Despite a very challenging business environment, Michael Cuscuna at Mosaic Records continues to 
amalgamate and release outstanding jazz collections.  If you like big-band music with a modern 
flair, I highly recommend two of the newest releases:

1. The Quincy Jones ABC/Mercury Big Band Jazz Sessions (#237)
Before he was a pop music and multimedia force (both as lead artist and even more successfully as 
producer and impresario), Quincy Jones was a first-rate jazz arranger and ensemble builder/leader. 
This set collects what I'll call his pre-pop recordings, most of which was with an operating Big 
Band that Quincy tried to hold together and tour with in 1959-61.  The effort was a financial 
failure but some great albums resulted from having a crack ensemble available to play some very 
sharp and interesting arrangements. Most of this material never made it to USA-issue CD's and the 
Japan PolyGram CD's are long out of print.  Ellen Fitton and Malcolm Addey went back to the master 
tapes and did a really fine job of transferring (Fitton) and mastering for CD (Addey). These 
versions blow away the original LPs and the older CD's, sound-wise, plus it's nice to have 
everything collected in one place. If you dig big band music and want to hear a very competent, 
clever and original take on the format, modernized for the early 1960's but not veering into pop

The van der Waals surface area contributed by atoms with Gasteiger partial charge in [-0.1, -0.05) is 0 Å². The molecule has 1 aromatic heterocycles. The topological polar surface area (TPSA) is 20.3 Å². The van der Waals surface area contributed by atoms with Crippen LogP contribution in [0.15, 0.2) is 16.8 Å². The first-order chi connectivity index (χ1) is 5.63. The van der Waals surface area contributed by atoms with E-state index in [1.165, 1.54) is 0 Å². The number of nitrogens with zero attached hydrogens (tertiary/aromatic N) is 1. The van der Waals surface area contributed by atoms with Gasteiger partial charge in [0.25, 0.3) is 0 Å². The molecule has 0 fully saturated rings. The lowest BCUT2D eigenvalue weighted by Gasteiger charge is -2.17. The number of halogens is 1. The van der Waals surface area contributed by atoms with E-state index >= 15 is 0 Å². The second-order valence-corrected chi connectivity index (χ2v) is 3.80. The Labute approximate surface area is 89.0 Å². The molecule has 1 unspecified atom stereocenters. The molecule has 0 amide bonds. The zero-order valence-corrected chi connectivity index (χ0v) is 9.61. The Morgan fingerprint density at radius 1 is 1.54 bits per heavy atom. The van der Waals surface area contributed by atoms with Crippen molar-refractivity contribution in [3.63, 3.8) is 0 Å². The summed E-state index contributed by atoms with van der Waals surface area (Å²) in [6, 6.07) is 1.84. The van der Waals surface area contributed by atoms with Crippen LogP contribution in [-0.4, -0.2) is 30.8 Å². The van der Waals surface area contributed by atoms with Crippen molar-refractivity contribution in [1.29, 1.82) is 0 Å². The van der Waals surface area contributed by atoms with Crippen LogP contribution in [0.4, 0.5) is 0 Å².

palaver, Quincy is tops!

Truth in posting -- I am given a "thanks" on this set in the booklet but received no monetary 
compensation; I helped out with some discography info and old source material for the booklet (and 
pestered Mike for a couple of years to release this so I sure hope it sells quickly and completely). 
Disc 2 was recorded at Fine Recording.

2. Mosaic Select: Woody Herman (MS-031)
Woody Herman had a crack band and a book of fresh material in the early 60's, but like most of the 
40's band greats, he wasn't exactly in demand all over.  His brief tenure as a Philips recording 
artist changed that. This set collects the two big-band studio albums, "Woody Herman 1963" and 
"Woody Herman 1964" and complete concerts from 1963 at Basin Street West in L.A. and 1964 at 
Harrah's Lake Tahoe resort. All of this material except "Woody Herman 1963" has been long out of 
print and I think the limited-release Verve "mini-LP" CD version of "1963" is now out of print too. 
Again, hats off to Fitton and Addey for going back to the master tapes and doing it right. The 
different recording styles are interesting. "1964" was recorded by a young Phil Ramone and some of 
the live material was recorded by a young Wally Heider.

What I like best about both of these collections is that they demonstrate that interesting and new 
things were happening with large ensemble jazz in the 60's. Much historical attention gets focused 
on soloists and small ensembles, but the big bands were still progressing their art forward and many 
of the musical ideas on these albums found their way into TV, movie and Broadway soundtracks later 
in the decade. That's not to say either of these collections are the least bit schmaltzy -- rather, 
they have a crisp, modern feeling and sound very much updated vs. Swing-era heyday material.

Actually, two other great examples of this sort of music from Mosaic, both with their own unique 
takes on it are:
The Oliver Nelson Verve/Impulse Big Band Sessions (#233)
The Complete Pacific Jazz Recordings of Gerald Wilson (#198)

-- Tom Fine